Were you nervous?
I was very nervous. In the days before the retreat I kept trying to justify flaking out. I got close several times. I was seriously afraid that this could be a cult. Mostly, I think, because the whole course was free. Who does that? If you're giving away a week-long course with food and board, surely you are in the business of mind control. But I kept telling myself to just be curious about this thing.

Was it rewarding?
It was immensely rewarding. Not in the sense that I got out and had a smile permanently tattooed on my face, or that I decided I wanted to worship someone. I felt noticeably better in a way that feels sustainable. Meditation is a practice, and after 10 days you really are able to begin the practice solo.

What would you tell someone who is thinking about going, but they are a little nervous?
I would never try to talk someone into doing a Vipassana retreat. If they don't want it, they absolutely could not handle it. But to someone who is curious but hesitant, I'd say go for it. Don't commit. That'd be silly. But go and give Vipassana a chance for ten days. Ten days. It's sounds long, but you'll have the right combination of business, rest, challenges, and support. No one will ask you to do anything weird, no one will ever even kind-of push you to give them your money, and if you really hate it, you can leave without any trouble. But, if like almost everyone else who went on my retreat, you're a nice, normal, curious, nervous person, you've got ten short days to lose and a whole lot to gain.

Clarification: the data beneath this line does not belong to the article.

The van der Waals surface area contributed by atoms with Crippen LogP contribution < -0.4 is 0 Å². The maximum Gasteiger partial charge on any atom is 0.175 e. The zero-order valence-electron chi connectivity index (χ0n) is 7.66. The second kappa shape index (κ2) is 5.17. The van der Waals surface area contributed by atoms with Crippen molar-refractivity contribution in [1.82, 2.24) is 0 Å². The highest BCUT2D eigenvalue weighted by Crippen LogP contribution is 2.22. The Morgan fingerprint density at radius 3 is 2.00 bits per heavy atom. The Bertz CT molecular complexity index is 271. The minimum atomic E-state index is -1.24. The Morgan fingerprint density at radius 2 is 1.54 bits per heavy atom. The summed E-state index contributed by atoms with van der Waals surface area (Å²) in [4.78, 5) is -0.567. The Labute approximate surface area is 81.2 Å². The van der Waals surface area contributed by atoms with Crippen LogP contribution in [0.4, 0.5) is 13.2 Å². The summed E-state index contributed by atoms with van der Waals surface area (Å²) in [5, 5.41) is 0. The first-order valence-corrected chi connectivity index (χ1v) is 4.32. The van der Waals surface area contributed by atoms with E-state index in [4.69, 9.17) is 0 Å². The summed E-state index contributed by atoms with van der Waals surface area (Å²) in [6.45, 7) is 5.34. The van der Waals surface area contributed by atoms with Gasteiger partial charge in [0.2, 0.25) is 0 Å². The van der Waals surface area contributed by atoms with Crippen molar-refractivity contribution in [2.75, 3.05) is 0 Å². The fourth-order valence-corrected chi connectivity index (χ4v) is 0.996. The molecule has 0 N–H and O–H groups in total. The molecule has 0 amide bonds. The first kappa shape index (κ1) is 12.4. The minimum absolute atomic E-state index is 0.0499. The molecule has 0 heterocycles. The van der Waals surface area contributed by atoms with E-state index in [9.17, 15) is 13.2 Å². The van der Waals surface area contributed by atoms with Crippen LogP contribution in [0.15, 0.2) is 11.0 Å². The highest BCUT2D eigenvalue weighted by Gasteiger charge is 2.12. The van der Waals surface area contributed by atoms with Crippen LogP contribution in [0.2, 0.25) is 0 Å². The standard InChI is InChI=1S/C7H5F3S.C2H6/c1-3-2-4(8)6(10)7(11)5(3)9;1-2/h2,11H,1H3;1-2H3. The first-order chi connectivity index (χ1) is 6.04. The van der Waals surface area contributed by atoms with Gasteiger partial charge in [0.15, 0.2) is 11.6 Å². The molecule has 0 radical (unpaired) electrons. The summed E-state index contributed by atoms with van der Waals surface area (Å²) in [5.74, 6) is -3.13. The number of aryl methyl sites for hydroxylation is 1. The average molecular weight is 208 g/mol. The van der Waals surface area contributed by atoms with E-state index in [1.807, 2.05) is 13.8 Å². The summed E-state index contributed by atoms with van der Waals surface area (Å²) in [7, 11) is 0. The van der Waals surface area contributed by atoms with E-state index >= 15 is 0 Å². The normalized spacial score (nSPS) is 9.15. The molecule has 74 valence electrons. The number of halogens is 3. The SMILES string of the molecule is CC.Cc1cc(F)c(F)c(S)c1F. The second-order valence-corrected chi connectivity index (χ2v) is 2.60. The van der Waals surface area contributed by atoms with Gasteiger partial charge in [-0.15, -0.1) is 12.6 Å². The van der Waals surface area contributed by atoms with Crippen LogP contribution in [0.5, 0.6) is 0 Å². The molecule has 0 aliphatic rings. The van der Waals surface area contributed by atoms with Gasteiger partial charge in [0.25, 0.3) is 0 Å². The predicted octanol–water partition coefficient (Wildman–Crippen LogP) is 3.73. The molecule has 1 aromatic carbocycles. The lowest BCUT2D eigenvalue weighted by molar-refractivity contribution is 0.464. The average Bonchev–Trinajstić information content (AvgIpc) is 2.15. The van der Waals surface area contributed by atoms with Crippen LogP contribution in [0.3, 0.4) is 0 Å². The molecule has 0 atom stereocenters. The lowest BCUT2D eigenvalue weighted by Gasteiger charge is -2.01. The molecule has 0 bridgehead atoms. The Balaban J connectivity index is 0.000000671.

Thanks for sharing your thoughts with us Daniel, it's awesome that you had such a great experience! 

If you want to learn more about Vipassana meditation, you can visit their website at dhamma.org and sign up for a retreat of your own at any time. Good luck and let me know if you ever need any help!

Have questions? Ask us on Facebook!

April 21, 2011

How To Start Your Own TEDx Event

This week I had a great Skype conversation with Chris DeBruyn, a former Peace Corps Volunteer in Mongolia, who is currently teaching in Iraq. Together with another former PCV, Kevin Johnstone, they are doing some amazing things with projects like Development Now and they have even bigger plans in the works. Chris is an inspiring guy and I look forward to seeing where his projects take him!

During our conversation Chris and I got to talking about TEDxUlaanbaatar, which we are organizing here in Mongolia, and asked "How do you start a TEDx event?" I thought you all might enjoy hearing what I said in case you want to start your own TEDx event. Note: It's a lot easier and way more awesome than you imagine!
  1. Get Motivated
  2. Advertise Your Intentions
  3. Gather Around Incredible People
  4. Be Open To How Things Might Unfold
  5. Stay Enthusiastic

1. Get Motivated